This past Saturday was the start of our Fowey Festival experience. I had been so looking forward to it: I’ve never attended an event like this before and B and I have done relatively little together on the cultural front. Also, this would be our first introduction to Fowey. We’ve lived here well over a month and we’ve yet to venture over there. Now we’ll be going several times in a week.
If you’d asked me, I would have said I had no idea of what to expect from the festival, only that I was really looking forward to it. And I would have been wrong. I most certainly had expectations and they became very evident very quickly. I expected blue skies and sunshine. I expected Bernie to be as enthusiastic as I was – and I expected to be very enthusiastic indeed. I suppose one of those expectations was met: B was as enthusiastic as me – which was not very enthusiastic at all. And whilst the rest of the country seemingly baked in soaring temperatures, Fowey was overcast, cold and wet.
Disappointment floored me. Anxiety took its grip. B wasn’t keen; he really didn’t want to go and he certainly wouldn’t enjoy it. It was perfectly obvious that he was only coming because I wanted to go and this after all my careful planning to ensure he was involved in deciding what we attended and when. I’ve been round this loop before. I know the ropes: the twisting knots my thoughts tie for me. I know all that and my intellectual self can see what’s happening and knows how I should react. Generally though, my disappointed Inner Child muscles in and takes over. Calm, reason and acceptance are trampled on and tossed out of the ring. They withdraw to lick their wounds. And this past Saturday was no exception.
I have a long-cherished practice of writing daily gratitudes. They read rather like a diary of my day but the focus is on good things: things that I’ve noticed; things that have happened; things I’ve appreciated; beauty; joy; things that make my heart sing. If I’m in a morass of muddled thoughts it can be hard to write these gratitudes. Then I can add another layer to the unhappy mix: I have so very much to be grateful for, I tell myself. I should be very grateful indeed; how very ungrateful I am instead, not to be feeling happy and thankful and appreciative… Dear old Censorial Self steps up and points the finger. Censorial Self and Inner Child can team up and create a powerful partnership and on the eve of the festival they were on top form.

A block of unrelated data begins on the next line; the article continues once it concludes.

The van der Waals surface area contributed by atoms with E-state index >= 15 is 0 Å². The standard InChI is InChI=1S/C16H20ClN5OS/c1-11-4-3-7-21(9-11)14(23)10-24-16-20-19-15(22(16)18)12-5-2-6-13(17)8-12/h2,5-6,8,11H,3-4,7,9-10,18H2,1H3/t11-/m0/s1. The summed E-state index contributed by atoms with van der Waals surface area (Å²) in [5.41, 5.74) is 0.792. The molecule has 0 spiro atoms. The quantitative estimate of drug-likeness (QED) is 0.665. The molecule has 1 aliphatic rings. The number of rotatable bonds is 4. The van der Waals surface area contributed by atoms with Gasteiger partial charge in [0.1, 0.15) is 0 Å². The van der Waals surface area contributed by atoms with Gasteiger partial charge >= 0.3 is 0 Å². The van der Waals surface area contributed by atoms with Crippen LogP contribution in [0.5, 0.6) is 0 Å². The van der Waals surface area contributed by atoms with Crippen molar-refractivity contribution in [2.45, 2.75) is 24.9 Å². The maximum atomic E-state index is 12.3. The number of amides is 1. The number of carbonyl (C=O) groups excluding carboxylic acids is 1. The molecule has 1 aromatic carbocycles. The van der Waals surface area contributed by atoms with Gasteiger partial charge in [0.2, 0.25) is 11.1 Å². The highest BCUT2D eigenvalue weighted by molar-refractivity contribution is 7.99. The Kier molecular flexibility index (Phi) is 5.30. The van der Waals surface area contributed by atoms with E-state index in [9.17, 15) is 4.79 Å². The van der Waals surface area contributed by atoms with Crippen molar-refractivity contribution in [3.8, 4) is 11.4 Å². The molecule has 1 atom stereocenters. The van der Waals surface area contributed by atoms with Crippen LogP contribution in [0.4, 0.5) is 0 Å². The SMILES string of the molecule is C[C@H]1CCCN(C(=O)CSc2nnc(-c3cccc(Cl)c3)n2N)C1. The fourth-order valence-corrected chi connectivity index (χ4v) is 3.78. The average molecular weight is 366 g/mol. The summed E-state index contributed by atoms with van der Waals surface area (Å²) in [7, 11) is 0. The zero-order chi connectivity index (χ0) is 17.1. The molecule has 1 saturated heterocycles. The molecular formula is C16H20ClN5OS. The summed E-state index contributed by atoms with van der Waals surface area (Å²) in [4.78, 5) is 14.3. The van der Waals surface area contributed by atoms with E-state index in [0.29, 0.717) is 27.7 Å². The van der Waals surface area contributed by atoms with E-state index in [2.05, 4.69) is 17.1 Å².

So this is the background against which we embarked on our first Fowey Festival of Arts and Literature. Not great: humour and connection in short supply. But we did it. The sun did shine occasionally; I now know Fowey and her smaller sister, Polruan, very much better; there were plenty of highlights, new experiences and inspiration. All of which will have their own moments centre stage in other posts.
This post has been an honest one, if not particularly bright and breezy. I toyed with passing over the undercurrents dragging me down as we experienced the festival but if this is to be an account of our lives here, it needs to include the downs as well as the ups; the bad as well as the good. I can’t always sing from the treetops about how wonderful life is because sometimes, it’s not. The view from here is honest. And sometimes it rains in Cornwall.
4 thoughts on “The View from Here: tangled thoughts and tattered expectations”
Love this. I’m in a bit of a grump today, myself.
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Hope you feel more cheerful again soon, Nicole 🙂
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If it makes you feel any better – it feels like November here in Fife. I suspect that if we had better weather then we Brits would have entirely different personalities.
Ouch – November in June sounds grim. We’ve just had a fortnight of fabulous weather so I’m not complaining. (I’m currently publishing posts which are backdated but I’m steadily catching up.) I agree: the weather has a big impact on our personalities. I still like our capricious weather though, no matter how much I may grumble about it sometimes. And when it’s not so good…. more time for reading 😉